Big thanks to Gay Book Promotions for the opportunity to read and review!
Publisher: MLR Press
Characters: Bobby/Dario, Alfredo/Tommaso
Genre: Contemporary/Historical, Dual Time Lines
“Didn’t anyone ever tell you? Pain and promise, they’re all mixed up in our lives. A bit like good sex, really.”
June, 1981: The small town of Frentana on the Adriatic coast of Italy was the last place Bobby would have suspected that his titanic struggle with being gay would come to a head. But then he hadn’t reckoned on the town’s evil secret weapon – Dario, a Michaelangelo man with a missionary zeal for sex with men and the tightest trousers that Bobby had ever set eyes on. But then Bobby wasn’t the first Englishman in that bright land where the olive trees grow, to be dazzled and beguiled by a local boy. For there was another love story that had yet to be told. A hidden affair separated from Bobby and Dario by almost forty years. An inspiring tale of a great war-time romance between two very special young men and one with which Bobby would become strangely linked.
Although this story jumps around in time between chapters and scenes, I still found it easy to follow, and thought the dual time lines gave insight into the main characters and their reactions and relationships. I liked how the stories interconnected, although it took a while for everything to come together and reveal exactly how closely they did.
I found it difficult to connect to the main characters in the early chapters. Bobby, in particular, comes across as detached, but that makes sense as it’s revealed he’s trying to keep his true self at arms’ length. He tells a lot of his story, instead of showing, but I figure that’s another way to keep himself safe, and not get emotionally involved. Once he does accept himself, the story is a much easier read, as is his life. His happy ending didn’t turn out the way I expected, but I think that is one of the strengths of the story.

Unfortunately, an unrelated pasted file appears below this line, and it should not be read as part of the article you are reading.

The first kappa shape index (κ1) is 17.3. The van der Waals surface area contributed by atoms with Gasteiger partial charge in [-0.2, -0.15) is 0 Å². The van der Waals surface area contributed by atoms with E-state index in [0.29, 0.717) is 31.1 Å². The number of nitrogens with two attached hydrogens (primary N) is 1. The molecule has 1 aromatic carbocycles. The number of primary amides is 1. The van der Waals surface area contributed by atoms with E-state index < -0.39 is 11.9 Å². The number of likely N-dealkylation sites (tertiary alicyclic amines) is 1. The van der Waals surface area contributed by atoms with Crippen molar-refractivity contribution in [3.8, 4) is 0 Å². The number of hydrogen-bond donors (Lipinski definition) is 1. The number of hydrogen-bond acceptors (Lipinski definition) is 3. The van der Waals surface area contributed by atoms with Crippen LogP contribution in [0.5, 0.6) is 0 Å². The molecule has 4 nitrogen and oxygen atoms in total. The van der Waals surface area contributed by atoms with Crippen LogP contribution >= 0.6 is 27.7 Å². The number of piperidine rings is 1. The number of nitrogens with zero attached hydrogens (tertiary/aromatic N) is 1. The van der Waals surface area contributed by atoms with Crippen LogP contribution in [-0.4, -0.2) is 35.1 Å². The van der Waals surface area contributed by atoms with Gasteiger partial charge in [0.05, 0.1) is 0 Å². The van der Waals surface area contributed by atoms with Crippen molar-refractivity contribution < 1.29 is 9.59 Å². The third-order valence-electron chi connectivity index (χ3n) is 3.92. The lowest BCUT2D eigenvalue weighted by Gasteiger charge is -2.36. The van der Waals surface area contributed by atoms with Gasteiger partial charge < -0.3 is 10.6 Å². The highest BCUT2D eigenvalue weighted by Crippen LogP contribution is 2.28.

I loved Tommaso, not just as a younger man in love, but also as an older one being a caring uncle, and then again as an elderly man in ill health. I thought the resolution of the note Alfredo leaves him was perfectly done, and very sweet. The scene when he mistakes Bobby for Alfredo is touching and heartbreaking all at once.
The language for each time reads true to the time, and sets it within the period well. I enjoyed the descriptions, especially of Italy with its beautiful settings, and interesting people. I did find, however, that some of the sexual descriptions were a little too ‘purple’ for my taste, but that calmed down as the story progressed.
I must admit I enjoyed the 1940s part of the story more, and would have loved to have seen more of their relationship, but as the two stories’ merged, I found myself very emotionally invested in Bobby’s story, and needed to keep reading to find out what happened. The author made me cry, darn it, which is a sign of very powerful emotive writing.
Pain and Promise is very much a coming of age story about needing to be true to yourself. I’d recommend it to readers who enjoy dual time line stories, and don’t mind persevering with characters in order to enjoy and be touched by a beautifully written last quarter of the book. 4 out of 5 stars.